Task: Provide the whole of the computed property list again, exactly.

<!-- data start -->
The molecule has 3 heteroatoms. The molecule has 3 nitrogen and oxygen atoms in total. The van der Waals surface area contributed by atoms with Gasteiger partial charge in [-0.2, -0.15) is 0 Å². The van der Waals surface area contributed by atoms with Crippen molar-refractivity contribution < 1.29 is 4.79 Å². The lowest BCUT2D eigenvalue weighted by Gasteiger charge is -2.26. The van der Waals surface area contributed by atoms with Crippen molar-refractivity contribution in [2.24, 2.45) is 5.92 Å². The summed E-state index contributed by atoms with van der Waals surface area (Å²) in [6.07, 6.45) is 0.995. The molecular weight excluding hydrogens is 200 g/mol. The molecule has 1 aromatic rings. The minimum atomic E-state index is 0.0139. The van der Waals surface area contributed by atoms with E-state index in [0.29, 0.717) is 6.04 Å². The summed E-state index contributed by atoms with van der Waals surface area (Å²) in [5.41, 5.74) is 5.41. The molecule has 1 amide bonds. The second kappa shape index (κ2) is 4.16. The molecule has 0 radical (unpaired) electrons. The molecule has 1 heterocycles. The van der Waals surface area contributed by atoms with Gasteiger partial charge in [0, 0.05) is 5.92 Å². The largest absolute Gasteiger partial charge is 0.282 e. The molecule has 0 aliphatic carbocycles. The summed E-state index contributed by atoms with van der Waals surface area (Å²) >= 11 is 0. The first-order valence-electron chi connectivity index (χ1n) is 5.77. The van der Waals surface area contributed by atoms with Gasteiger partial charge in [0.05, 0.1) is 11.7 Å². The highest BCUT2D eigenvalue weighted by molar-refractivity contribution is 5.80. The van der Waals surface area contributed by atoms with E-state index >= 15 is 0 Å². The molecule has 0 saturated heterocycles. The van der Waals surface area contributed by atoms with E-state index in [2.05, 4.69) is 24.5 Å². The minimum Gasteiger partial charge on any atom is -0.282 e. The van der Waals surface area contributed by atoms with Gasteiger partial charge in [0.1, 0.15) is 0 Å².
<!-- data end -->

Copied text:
The molecule has 3 heteroatoms. The molecule has 3 nitrogen and oxygen atoms in total. The van der Waals surface area contributed by atoms with Gasteiger partial charge in [-0.2, -0.15) is 0 Å². The van der Waals surface area contributed by atoms with Crippen molar-refractivity contribution < 1.29 is 4.79 Å². The lowest BCUT2D eigenvalue weighted by Gasteiger charge is -2.26. The van der Waals surface area contributed by atoms with Crippen molar-refractivity contribution in [2.24, 2.45) is 5.92 Å². The summed E-state index contributed by atoms with van der Waals surface area (Å²) in [6.07, 6.45) is 0.995. The molecular weight excluding hydrogens is 200 g/mol. The molecule has 1 aromatic rings. The minimum atomic E-state index is 0.0139. The van der Waals surface area contributed by atoms with E-state index in [0.29, 0.717) is 6.04 Å². The summed E-state index contributed by atoms with van der Waals surface area (Å²) in [5.41, 5.74) is 5.41. The molecule has 1 amide bonds. The second kappa shape index (κ2) is 4.16. The molecule has 0 radical (unpaired) electrons. The molecule has 1 heterocycles. The van der Waals surface area contributed by atoms with Gasteiger partial charge in [0, 0.05) is 5.92 Å². The largest absolute Gasteiger partial charge is 0.282 e. The molecule has 0 aliphatic carbocycles. The summed E-state index contributed by atoms with van der Waals surface area (Å²) >= 11 is 0. The first-order valence-electron chi connectivity index (χ1n) is 5.77. The van der Waals surface area contributed by atoms with Gasteiger partial charge in [0.05, 0.1) is 11.7 Å². The highest BCUT2D eigenvalue weighted by molar-refractivity contribution is 5.80. The van der Waals surface area contributed by atoms with E-state index >= 15 is 0 Å². The molecule has 0 saturated heterocycles. The van der Waals surface area contributed by atoms with E-state index in [2.05, 4.69) is 24.5 Å². The minimum Gasteiger partial charge on any atom is -0.282 e. The van der Waals surface area contributed by atoms with Gasteiger partial charge in [0.1, 0.15) is 0 Å².